Momentum seems to be on the side of youth entrepreneurship in Arkansas right now.
Steve Straessle, principal of Little Rock’s Catholic High School for Boys, recognizes the potential of successfully introducing entrepreneurship to high school students.
Chad Williamson of Noble Impact is doing it right now. Noble Impact’s public-service-through-entrepreneurship cirriculum has been adopted by Little Rock’s eStem High School.
And Catholic High nurtured 17-year-old startup CEO Josh Moody of Overwatch. Steve — er, Mr. Straessle — sat down with INOV8 to talk about Josh and high school entrepreneurship in Arkansas.
But first, some examples of that momentum:
Josh’s story is a good one. Not only is the Overwatch combat gaming app poised to hit it big, but Josh himself is representative of a talented, mature-beyond-their years group of Arkansas kids expressing interest in entrepreneurship. (He’s also representative of the typical CHS student — poised, respectful, disciplined. And don’t get us started on the impressive Noble Impact kids at eStem — more on them later.)
Josh, of course, came by his entrepreneurial streak naturally. But it was the willingness of Catholic High to expand his learning boundaries that helped lead to success at the ARK. Here’s more from Straessle on how a CHS student came to begin his senior year in Fayetteville:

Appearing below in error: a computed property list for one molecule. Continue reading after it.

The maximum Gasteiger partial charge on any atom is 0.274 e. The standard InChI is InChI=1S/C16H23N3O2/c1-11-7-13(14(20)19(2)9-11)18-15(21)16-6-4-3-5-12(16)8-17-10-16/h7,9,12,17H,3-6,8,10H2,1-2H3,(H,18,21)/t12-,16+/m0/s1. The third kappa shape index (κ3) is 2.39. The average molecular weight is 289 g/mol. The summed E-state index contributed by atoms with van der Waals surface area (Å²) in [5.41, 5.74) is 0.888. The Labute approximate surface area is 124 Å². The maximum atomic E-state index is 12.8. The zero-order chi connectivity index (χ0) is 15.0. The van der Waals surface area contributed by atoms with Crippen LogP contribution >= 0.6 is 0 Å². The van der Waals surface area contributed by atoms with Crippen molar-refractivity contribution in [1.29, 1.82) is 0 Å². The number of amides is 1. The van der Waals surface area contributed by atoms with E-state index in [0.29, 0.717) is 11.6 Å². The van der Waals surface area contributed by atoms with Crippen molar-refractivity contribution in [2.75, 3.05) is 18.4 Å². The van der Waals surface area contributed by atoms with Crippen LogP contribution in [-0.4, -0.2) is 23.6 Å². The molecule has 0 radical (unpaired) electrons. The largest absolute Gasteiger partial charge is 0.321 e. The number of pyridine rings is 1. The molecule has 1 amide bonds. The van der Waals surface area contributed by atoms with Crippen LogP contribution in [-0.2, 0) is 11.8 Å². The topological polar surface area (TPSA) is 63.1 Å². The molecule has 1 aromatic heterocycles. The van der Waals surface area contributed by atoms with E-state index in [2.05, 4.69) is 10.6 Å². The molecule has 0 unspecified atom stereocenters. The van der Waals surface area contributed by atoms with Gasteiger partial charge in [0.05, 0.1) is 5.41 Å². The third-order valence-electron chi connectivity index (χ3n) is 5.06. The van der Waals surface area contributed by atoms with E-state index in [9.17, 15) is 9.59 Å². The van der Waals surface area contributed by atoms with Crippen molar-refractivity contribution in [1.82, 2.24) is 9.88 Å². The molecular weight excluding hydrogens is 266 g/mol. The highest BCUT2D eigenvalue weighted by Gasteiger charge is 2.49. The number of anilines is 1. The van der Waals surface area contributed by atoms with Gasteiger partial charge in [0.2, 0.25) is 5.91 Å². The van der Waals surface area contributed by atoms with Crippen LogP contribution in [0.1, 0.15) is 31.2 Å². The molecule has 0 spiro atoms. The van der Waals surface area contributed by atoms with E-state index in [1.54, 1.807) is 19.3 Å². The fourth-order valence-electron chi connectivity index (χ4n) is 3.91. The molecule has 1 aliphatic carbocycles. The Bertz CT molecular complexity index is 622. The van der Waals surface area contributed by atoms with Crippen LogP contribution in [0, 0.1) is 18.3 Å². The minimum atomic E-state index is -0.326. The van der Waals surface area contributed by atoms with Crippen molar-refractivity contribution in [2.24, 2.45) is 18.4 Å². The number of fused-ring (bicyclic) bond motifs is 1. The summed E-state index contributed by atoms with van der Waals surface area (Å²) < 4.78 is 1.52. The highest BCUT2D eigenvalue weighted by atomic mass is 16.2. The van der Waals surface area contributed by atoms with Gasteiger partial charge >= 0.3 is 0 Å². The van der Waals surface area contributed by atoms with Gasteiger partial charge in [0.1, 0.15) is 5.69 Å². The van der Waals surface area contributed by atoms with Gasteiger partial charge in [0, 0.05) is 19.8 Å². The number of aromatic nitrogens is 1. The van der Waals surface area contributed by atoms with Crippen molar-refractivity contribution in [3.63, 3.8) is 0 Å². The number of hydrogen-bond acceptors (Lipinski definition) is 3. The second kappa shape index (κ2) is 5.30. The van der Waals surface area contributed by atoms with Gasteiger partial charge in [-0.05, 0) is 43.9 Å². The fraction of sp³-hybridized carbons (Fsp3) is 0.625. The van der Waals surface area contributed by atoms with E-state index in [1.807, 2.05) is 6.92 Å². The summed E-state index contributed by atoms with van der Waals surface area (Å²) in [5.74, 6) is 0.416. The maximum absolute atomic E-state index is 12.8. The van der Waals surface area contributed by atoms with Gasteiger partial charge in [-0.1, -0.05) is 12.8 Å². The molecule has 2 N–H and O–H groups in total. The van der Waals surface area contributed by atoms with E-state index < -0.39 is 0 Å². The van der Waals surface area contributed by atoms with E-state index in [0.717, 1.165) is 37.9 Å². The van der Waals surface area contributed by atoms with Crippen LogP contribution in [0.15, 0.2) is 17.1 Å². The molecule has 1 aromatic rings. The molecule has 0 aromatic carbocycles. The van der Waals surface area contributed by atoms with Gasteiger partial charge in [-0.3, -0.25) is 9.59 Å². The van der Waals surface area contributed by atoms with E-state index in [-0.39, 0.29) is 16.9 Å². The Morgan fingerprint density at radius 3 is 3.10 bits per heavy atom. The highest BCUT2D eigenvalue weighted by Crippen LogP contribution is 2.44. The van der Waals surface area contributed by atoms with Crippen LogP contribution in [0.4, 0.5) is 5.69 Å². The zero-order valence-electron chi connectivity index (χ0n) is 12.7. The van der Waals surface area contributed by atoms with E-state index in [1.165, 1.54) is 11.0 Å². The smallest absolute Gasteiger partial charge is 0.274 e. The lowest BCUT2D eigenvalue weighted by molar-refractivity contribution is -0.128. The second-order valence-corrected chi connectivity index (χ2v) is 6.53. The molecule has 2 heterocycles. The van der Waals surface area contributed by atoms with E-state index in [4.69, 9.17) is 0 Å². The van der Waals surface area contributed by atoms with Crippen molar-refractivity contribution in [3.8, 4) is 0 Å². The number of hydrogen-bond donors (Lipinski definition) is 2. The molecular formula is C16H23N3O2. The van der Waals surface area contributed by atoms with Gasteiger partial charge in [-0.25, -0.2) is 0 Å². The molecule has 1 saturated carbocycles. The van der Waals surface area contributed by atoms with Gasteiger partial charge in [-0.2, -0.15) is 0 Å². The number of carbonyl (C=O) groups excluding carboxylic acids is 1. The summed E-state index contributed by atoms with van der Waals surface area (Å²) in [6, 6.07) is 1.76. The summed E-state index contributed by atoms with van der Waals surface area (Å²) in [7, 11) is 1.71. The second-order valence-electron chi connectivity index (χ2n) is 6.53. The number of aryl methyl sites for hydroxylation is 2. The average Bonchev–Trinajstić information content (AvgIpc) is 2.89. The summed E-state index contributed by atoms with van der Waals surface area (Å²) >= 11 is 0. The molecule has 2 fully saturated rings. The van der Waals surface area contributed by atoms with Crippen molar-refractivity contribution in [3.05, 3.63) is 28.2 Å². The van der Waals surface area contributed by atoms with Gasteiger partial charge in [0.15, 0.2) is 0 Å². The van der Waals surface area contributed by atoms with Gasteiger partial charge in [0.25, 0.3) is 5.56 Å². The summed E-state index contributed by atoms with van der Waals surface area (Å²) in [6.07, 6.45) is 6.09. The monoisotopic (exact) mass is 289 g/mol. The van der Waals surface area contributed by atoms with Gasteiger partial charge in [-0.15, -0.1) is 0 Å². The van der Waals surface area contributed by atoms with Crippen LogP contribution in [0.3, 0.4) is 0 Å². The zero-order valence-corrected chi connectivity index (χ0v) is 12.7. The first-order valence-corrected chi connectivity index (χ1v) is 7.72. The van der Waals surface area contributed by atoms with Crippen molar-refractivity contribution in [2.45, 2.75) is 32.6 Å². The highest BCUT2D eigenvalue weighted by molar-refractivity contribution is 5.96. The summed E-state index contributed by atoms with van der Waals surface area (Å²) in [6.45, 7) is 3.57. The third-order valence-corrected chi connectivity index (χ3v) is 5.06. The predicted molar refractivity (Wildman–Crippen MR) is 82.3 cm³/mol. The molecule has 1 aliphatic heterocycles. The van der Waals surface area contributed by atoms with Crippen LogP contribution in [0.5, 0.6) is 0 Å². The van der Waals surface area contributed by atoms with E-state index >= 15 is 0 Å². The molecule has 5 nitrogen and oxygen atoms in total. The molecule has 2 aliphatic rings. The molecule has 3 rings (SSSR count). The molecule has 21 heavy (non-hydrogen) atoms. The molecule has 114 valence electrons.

INOV8: Tell us exactly how, and when, Josh’s ARK Challenge journey began.
Straessle: Josh approached me at the end of his junior year. The program and his ideas about it were still very much fluid and we adopted a wait-and-see approach with the understanding that we, the administration, were willing to talk through the options.
INOV8: Ever made accommodations for students before like the ones you made for Josh?
Straessle: CHS has made accommodations in the past for experiences like this where learning is the focal point. Josh received quite an education, a hands-on education, and, because he was uniquely qualified to fulfill the dictates of the Ark Challenge program coupled with the dictates of his schoolwork, it was much easier to work with him.
The details were simple: Josh kept us apprised of his ARK Challenge schedule. He was also solely responsible for keeping up with his school work and information from missed classes. He found creative ways to stay engaged with his teachers and classmates so that the negatives were kept to a minimum.
INOV8: Did his success at the ARK Challenge surprise you, really?
Straessle: I was not surprised by his win at all. Josh played on my son’s soccer team and, traveling to Memphis one year for a tournament, we were impressed by his ability to turn a PlayStation game into a remote control for the TV. He was about 13-years-old at the time.
INOV8: Could the model established by Josh work on a broader scale at Catholic?
Straessle: CHS is always open to ideas about how to help students learn better or learn more. Of course, we insist that the fundamentals be mastered first. Because of Josh’s unique situation and unique ability, we are open to more special accommodations as long as they continue to work in conjunction with his high school experience.
More to come in this space from Josh’s dad, startup mentor David Moody of the Arkansas Venture Center. David shared with us his thoughts on Josh’s success, high school entrepreneurship and plans for an after-school program promoting it.